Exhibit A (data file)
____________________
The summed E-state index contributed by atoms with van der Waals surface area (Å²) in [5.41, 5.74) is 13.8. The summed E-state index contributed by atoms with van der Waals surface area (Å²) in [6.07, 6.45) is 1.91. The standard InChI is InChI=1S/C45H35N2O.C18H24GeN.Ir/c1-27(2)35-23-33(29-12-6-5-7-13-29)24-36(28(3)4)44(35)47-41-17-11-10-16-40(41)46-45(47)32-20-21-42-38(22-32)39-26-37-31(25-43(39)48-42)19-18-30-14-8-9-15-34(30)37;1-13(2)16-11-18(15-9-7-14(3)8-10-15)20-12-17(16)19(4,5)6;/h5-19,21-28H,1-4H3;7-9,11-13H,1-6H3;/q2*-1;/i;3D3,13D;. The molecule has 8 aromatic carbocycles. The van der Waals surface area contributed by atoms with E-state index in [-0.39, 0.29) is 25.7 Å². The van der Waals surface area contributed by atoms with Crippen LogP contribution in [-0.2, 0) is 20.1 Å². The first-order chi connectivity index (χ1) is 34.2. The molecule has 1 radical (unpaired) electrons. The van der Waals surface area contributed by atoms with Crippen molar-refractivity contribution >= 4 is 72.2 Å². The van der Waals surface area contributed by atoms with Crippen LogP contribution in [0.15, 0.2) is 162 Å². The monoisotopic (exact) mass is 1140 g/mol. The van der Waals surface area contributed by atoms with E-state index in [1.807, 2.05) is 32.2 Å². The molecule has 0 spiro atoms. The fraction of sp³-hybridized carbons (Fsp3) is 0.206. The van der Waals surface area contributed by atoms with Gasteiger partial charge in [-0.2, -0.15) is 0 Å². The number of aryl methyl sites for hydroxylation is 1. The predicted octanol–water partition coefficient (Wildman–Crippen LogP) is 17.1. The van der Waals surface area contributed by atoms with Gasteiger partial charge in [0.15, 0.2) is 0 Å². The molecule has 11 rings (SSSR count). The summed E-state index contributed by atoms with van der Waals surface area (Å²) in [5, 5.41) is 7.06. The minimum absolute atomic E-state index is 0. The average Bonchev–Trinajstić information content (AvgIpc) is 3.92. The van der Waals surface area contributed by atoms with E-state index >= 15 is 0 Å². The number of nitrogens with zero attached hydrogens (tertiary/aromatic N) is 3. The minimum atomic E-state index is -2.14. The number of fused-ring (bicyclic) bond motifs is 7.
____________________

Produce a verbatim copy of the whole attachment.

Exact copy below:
The summed E-state index contributed by atoms with van der Waals surface area (Å²) in [5.41, 5.74) is 13.8. The summed E-state index contributed by atoms with van der Waals surface area (Å²) in [6.07, 6.45) is 1.91. The standard InChI is InChI=1S/C45H35N2O.C18H24GeN.Ir/c1-27(2)35-23-33(29-12-6-5-7-13-29)24-36(28(3)4)44(35)47-41-17-11-10-16-40(41)46-45(47)32-20-21-42-38(22-32)39-26-37-31(25-43(39)48-42)19-18-30-14-8-9-15-34(30)37;1-13(2)16-11-18(15-9-7-14(3)8-10-15)20-12-17(16)19(4,5)6;/h5-19,21-28H,1-4H3;7-9,11-13H,1-6H3;/q2*-1;/i;3D3,13D;. The molecule has 8 aromatic carbocycles. The van der Waals surface area contributed by atoms with E-state index in [-0.39, 0.29) is 25.7 Å². The van der Waals surface area contributed by atoms with Crippen LogP contribution in [-0.2, 0) is 20.1 Å². The first-order chi connectivity index (χ1) is 34.2. The molecule has 1 radical (unpaired) electrons. The van der Waals surface area contributed by atoms with Crippen molar-refractivity contribution >= 4 is 72.2 Å². The van der Waals surface area contributed by atoms with Crippen LogP contribution in [0.15, 0.2) is 162 Å². The monoisotopic (exact) mass is 1140 g/mol. The van der Waals surface area contributed by atoms with E-state index in [1.807, 2.05) is 32.2 Å². The molecule has 0 spiro atoms. The fraction of sp³-hybridized carbons (Fsp3) is 0.206. The van der Waals surface area contributed by atoms with Gasteiger partial charge in [-0.2, -0.15) is 0 Å². The number of aryl methyl sites for hydroxylation is 1. The predicted octanol–water partition coefficient (Wildman–Crippen LogP) is 17.1. The van der Waals surface area contributed by atoms with Gasteiger partial charge in [0.15, 0.2) is 0 Å². The molecule has 11 rings (SSSR count). The summed E-state index contributed by atoms with van der Waals surface area (Å²) in [5, 5.41) is 7.06. The minimum absolute atomic E-state index is 0. The average Bonchev–Trinajstić information content (AvgIpc) is 3.92. The van der Waals surface area contributed by atoms with E-state index >= 15 is 0 Å². The number of nitrogens with zero attached hydrogens (tertiary/aromatic N) is 3. The minimum atomic E-state index is -2.14. The number of fused-ring (bicyclic) bond motifs is 7.